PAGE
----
An event during which a home is available for public viewing, typically conducted for homes for sale. Builders often maintain model homes that are open for viewing on a daily basis.
Neighborhoods or subdivisions designed with pre-designated lots for new construction homes, as well as community amenities.
A non-binding letter issued by a mortgage lender indicating how much money the buyer is eligible to borrow on a home.
A lender that has a formal business relationship with a home builder. Buyers who use a builder’s preferred lender may receive advantages like discounted rates and simplified approval processes.
The amount of money borrowed on a loan minus any accrued interest or the amount of money required to pay off the loan.
Private mortgage insurance (PMI)
A type of insurance designed to guarantee payment of the mortgage in the event of a default, reducing the amount of risk to the lender. PMI insurance is usually required for loans with a down payment of less than 20 percent, and the amount of the premium is added to the buyer’s monthly payment.
A tax assessed by the local government on a piece of property based on its value. Any back property taxes on a home must be paid current as part of the closing of the sale.
A list of items in a new construction project that do not meet project specifications and/or local building codes. A punch list is created during an inspection after construction is complete, and all items on the list must be fixed before closing can occur.
A contract between a builder and a home buyer for the purchase of a new construction home, similar to a sales contract for a pre-existing home. The purchase agreement details the responsibilities of the buyer and builder, and any agreed-upon deposit or earnest money must be paid at the time of signing.
The rating system that measures the effectiveness of insulation with regard to its resistance to heat flow. The higher the R-value, the better the insulation.
A rating given to heating and air conditioning systems gauging their energy efficiency. SEER stands for Seasonal Energy Efficiency Ratio. The higher the SEER rating, the more energy-efficient the unit is.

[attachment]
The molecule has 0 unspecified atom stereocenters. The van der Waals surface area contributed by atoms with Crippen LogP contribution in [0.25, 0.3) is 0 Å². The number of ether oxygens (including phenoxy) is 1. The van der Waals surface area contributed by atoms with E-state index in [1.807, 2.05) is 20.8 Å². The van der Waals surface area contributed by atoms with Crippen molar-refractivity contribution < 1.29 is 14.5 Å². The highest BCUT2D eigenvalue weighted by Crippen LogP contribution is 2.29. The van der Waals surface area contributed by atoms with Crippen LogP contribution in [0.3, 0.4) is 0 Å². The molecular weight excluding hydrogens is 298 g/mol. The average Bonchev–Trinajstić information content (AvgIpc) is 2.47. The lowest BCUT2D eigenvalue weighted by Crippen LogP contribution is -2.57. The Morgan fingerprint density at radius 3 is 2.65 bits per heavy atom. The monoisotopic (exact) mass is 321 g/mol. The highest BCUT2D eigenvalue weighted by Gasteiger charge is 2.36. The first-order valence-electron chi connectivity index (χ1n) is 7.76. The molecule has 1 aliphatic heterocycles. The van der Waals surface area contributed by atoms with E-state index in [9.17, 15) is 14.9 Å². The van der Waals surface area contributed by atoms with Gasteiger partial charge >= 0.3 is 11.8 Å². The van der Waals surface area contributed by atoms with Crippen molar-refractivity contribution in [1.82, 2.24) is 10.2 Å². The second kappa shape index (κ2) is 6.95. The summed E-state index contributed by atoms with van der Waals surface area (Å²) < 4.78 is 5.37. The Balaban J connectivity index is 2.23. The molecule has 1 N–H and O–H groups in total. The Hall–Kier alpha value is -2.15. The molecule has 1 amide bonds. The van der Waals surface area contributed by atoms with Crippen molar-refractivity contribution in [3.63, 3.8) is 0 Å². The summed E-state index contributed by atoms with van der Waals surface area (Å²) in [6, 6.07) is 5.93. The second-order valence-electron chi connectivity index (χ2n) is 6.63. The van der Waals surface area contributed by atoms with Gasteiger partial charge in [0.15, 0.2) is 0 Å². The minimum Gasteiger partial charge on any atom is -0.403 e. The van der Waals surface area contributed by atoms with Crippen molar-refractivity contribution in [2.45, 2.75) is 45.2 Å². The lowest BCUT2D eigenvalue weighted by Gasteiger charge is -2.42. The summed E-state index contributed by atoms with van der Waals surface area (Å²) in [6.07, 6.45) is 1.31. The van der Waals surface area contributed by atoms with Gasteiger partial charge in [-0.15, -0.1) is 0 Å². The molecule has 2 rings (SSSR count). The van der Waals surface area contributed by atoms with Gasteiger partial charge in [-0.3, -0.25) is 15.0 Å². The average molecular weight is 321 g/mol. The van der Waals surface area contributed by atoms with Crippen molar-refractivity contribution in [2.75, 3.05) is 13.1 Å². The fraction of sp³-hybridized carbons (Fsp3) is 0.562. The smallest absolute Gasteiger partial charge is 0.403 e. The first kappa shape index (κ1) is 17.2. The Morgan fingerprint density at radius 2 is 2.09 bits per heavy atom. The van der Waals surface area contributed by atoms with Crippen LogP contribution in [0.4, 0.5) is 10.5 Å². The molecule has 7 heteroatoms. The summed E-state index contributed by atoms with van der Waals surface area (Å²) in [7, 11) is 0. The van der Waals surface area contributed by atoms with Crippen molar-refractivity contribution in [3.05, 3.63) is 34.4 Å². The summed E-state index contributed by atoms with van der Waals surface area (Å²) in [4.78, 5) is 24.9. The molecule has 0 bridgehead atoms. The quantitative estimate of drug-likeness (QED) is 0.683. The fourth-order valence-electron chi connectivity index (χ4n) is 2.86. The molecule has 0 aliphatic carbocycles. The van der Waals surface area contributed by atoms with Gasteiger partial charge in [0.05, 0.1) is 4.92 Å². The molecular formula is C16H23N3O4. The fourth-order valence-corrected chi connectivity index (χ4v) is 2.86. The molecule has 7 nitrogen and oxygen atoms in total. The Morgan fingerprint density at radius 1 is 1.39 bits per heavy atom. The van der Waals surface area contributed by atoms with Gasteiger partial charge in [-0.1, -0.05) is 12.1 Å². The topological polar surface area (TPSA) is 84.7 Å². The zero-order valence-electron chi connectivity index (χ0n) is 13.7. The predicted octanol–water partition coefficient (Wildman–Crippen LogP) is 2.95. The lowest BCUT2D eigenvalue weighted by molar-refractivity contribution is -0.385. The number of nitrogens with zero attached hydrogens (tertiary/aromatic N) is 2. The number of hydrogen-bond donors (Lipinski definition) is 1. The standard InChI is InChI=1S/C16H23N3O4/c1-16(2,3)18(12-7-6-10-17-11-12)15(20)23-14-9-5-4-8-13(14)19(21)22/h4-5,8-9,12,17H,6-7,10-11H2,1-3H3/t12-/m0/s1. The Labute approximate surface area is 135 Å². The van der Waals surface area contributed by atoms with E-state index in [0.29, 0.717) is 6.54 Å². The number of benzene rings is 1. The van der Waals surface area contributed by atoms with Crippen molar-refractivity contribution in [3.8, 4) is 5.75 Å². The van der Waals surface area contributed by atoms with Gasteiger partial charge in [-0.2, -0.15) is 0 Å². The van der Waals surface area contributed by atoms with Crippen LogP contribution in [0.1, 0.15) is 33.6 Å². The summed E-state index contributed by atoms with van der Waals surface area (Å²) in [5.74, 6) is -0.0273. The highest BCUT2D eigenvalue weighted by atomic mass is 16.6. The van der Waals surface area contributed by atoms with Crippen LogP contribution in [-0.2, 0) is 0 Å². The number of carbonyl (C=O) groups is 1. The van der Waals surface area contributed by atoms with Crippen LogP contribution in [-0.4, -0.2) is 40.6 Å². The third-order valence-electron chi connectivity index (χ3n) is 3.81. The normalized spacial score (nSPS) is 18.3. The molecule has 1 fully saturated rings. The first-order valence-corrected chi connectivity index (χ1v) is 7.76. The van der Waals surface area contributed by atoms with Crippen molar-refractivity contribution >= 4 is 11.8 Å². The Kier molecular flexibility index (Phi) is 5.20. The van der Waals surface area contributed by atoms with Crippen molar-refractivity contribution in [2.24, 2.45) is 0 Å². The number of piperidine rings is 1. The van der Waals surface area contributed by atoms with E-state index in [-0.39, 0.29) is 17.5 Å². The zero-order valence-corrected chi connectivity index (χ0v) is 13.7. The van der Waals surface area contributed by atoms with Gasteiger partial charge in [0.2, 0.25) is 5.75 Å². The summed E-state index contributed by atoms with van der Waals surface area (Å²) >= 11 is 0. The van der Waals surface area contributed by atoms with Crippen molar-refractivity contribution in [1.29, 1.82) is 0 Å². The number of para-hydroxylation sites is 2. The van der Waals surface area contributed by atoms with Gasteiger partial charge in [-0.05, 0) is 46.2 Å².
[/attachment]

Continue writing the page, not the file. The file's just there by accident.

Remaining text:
A new construction home that is built with no specific buyer attached. The builder constructs the home “on spec” with the expectation of selling the completed home to an interested buyer.
A piece of land subdivided into two or more lots for the purpose of building multiple dwellings. Planned communities are commonly referred to as subdivisions, but technically, any dividing of a parcel of land qualifies as a subdivision.
A document signifying the legal right of ownership of a piece of property. A property’s title is transferred from the seller to the buyer through the deed.
An innovative concept in new construction design that focuses on creating relaxing spaces in the home with an emphasis on convenience, flexibility, and accessibility. Learn more about Thoughtful Houses.
Optional enhanced features for a new construction home that come at an additional cost over the base price of the home. Many aspects of new construction homes have upgrades available.
VA home loan
A government-backed loan provided through the Department of Veterans Affairs (VA) to eligible active and former members of the military. A VA home loan allows military personnel to borrow money for a home at reduced interest rates and with little to no down payment.
Veterans Affairs (VA)
Refers to the U.S. Department of Veterans Affairs, the government organization established to serve the needs of military veterans and their families. The VA is the organization that guarantees VA home loans for eligible military personnel.